“No matter how many roses the mighty kill, they will never manage to stop spring.”
Since early April, Luiz Inacio Lula da Silva, the former socialist president of Brazil, has been sentenced to twelve years’ imprisonment in solitary confinement with limited access to the outside world. Throughout the period building up to his incarceration, he had – and continues to face – a trial-by-media, as part of an organised smear campaign directed by Brazil’s ruling elites against the labour movement that seeks to take their privilege from them.
Lula’s sentence is wildly disproportionate to the charges held against him, which are hardly overwhelming. The chief accusation, based on plea bargains from businessmen facing their own corruption charges, is that he was offered an apartment (that he never lived in). The real reason for punishing Lula is that in the coming days, Brazil will face an election set to have profound importance for the future direction of the country.
In this election, the preferred candidate of all Brazilian reactionaries is Jair Bolsonaro, a far-right ‘anti-establishment’ candidate. Bolsonaro, who openly admits to sympathising with Brazil’s former military dictatorship, vows to continue the neoliberal policies of President Michel Temer, who was involved in the ‘soft coup’ against socialist Dilma Rousseff in 2016.
After cancelling the democratic will of 54,000,000 Brazilians by removing Rousseff, Temer set out his austerian political stance: he has imposed a 20-year freeze on public spending, and has stated clearly his intention to privatise Brazil’s state-owned oil company. Paulo Guedes, the Chicago-trained economics mastermind of Bolsonaro, intends to continue this trajectory, his declared solution to the ‘chaos’ prevalent within the Brazilian economy being to ‘privatise everything’.
Every opinion poll shows Lula was by the far the most popular of any candidate. As a non-university educated former worker, a trade union militant and a senior indigenous political figure, Lula would have represented the resistance of the Brazilian people to the ugly political future offered them by the political establishment. Lula has been imprisoned because he symbolises dignity and progress to the workers, peasants and dispossessed of Brazil.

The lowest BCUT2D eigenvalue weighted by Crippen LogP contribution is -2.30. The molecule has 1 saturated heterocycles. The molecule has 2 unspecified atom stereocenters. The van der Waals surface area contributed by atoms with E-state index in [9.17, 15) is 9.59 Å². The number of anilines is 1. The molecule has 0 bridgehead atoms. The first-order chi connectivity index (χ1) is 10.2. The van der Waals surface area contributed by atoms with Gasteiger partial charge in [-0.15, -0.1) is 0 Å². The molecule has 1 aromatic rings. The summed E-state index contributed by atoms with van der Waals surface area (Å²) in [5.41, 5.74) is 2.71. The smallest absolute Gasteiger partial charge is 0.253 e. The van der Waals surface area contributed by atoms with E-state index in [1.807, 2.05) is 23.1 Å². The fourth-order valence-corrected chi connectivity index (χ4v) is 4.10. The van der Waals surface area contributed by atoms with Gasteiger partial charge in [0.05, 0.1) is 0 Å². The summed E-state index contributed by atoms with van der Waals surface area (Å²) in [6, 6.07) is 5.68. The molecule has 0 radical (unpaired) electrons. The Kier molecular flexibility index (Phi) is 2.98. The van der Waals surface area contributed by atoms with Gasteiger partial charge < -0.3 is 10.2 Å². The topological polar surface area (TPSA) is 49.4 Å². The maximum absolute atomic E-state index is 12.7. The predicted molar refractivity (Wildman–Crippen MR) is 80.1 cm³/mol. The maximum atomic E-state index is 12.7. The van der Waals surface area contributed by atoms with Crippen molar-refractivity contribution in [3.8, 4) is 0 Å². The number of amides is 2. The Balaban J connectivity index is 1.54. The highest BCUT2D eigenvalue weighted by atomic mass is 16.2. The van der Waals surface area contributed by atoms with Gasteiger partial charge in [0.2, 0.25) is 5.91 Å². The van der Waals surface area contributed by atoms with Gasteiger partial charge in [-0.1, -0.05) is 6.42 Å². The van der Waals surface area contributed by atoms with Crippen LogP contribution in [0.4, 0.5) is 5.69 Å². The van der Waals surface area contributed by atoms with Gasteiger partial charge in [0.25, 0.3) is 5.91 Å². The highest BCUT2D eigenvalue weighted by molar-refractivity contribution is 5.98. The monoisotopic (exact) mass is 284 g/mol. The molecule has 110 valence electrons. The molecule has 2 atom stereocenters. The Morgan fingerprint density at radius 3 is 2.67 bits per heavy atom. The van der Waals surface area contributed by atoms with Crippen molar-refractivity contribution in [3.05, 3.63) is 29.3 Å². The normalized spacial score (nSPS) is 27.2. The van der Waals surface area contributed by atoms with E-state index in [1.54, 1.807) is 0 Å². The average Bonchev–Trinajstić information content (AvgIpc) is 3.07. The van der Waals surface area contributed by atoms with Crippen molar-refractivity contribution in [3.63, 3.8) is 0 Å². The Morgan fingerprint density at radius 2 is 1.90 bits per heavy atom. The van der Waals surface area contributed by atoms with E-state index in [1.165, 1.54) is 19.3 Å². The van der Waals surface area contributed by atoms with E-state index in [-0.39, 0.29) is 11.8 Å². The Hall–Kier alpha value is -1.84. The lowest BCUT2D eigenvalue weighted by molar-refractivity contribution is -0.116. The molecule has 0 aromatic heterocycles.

This is why we are making him the honorary president of Young Labour. Here in Britain, the labour movement will not stay silent. Practically all of our major trade unions have weighed in firmly behind Lula and our sisters and brothers in the Workers’ Party (Partido dos Trabalhadores, PT).
Young Labour hopes that this small, symbolic act of solidarity will add to the wave of support the PT have already gained from across the global workers’ movement. We also hope that it will help add to the international pressure heaped upon the Brazilian government to free Lula. We extend our friendship to all progressive forces in Brazil, and wish the best of luck Fernando Haddad, who we are all firmly hoping will claim victory in the election and begin to reverse the neoliberal onslaught Brazil is facing.
Our fight for a socialist world is never just about great men or inspiring individuals. But be it Marcos Ana in fascist Spain, Nelson Mandela in apartheid South Africa, or Lula in twenty-first century Brazil, our struggle for human dignity can be reflected through them. Lula is a towering figure of the working class movement, and an attack on him is an attack on every socialist and democrat across the planet. He must be released.
Venceremos! Lula Livre!
Marcus Barnett is writing on behalf of the Young Labour national committee as Young Labour International Officer.